Govt gets tough on serious offenders
The government is to build 8,000 more prison places and introduce tougher sentences for the most dangerous criminals under reforms of the criminal justice system unveiled today.
Home secretary John Reid said this extra capacity would be used primarily to protect the public from the most dangerous offenders, by ensuring they were locked up for longer.
Those given indefinite sentences would lose their automatic right to parole at the halfway point, while the 30 per cent reduction in sentence given for guilty pleas would also end.
Greater discretion would be given to judges on when to let prisoners out of jail, while parole board decisions would from now on have to be unanimous. All new members of the boards would have to have experience of issues affecting victims of crime.
The proposals are intended to put into practice Tony Blair’s pledge to “rebalance” the criminal justice system in favour of the “decent, law-abiding majority” and to improve confidence in the process following a series of high-profile cases.
However, while shadow home secretary David Davis welcomed many of the reforms, in particular the increased sentence for carrying a knife and the scrapping of automatic early release, he warned today’s words had to be matched by actions.
“We have heard it all before,” he said, citing attempts by Mr Reid’s three predecessors since 1997 to tackle crime head on. “But it’s got worse, not better.
“Here we are again, faced with the same problems but just a different government minister. If speeches caught criminals, then we could have swept the streets clean by now.”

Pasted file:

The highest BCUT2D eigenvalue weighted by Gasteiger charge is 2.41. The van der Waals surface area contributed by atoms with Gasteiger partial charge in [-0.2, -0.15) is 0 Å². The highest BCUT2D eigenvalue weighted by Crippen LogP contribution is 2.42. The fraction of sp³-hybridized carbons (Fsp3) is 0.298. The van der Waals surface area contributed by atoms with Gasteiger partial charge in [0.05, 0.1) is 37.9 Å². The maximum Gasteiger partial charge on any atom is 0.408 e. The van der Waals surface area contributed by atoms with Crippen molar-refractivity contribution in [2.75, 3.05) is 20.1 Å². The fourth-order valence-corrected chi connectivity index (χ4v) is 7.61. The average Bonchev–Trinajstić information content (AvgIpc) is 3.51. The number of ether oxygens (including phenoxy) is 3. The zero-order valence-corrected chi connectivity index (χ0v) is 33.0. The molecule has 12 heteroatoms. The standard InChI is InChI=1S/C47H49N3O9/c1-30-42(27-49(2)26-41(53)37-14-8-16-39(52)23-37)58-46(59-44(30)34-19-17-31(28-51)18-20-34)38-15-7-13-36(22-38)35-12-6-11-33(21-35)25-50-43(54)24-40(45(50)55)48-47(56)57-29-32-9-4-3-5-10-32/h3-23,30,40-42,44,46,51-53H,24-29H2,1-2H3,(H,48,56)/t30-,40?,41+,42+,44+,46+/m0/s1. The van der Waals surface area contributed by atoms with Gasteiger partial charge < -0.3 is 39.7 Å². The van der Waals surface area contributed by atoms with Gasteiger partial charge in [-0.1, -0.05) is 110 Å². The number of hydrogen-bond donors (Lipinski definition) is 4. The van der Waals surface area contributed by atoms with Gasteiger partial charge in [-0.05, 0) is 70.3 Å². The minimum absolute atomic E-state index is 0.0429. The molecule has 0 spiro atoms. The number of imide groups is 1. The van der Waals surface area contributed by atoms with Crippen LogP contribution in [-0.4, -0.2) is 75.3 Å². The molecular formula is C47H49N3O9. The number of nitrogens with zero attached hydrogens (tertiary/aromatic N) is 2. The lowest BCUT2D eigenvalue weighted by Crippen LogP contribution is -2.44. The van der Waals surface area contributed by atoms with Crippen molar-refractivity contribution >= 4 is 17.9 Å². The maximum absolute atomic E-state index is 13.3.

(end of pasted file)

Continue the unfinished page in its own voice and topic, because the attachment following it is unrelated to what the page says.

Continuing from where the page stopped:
The government’s record on crime was “catastrophic”, he maintained, citing new figures today showing violent crime and particularly robberies continue to rise. Part of the problem was all the red tape that was stopping police doing their job, he asserted.
But Mr Reid insisted today it was “not a matter of being tougher or softer on crime”, but “smarter and better in protecting the public against the most serous offenders”.
He also announced a widely-trailed increase in the maximum sentence for carrying a knife to four years, and a widening of anti-social behaviour orders (Asbos) to deal with businesses that sell knives to under-age people.
The Labour government has introduced more than 40 pieces of criminal justice legislation since 1997 and increased the number of police to record levels.
“But it is clear to me that there are still more issues about the way in which the criminal justice system operates and, just as importantly, the way in which it is perceived to operate – that has to change,” Mr Reid told MPs this lunchtime.
The extra prison places would bring the total up to nearly 90,000 by 2012, he said, but made clear these were intended for the “most serious, violent and prolific offenders”.
This would be accompanied by new measures to free up space – there would be a drive to deport more foreign prisoners, speed up the courts system so people spent less time in jail on remand and increased use of tagging orders for people who are on bail.
To ensure maximum public protection, however, Mr Reid promised to speed up measures to recall prisoners who broke their licence agreements and who broke their bail conditions.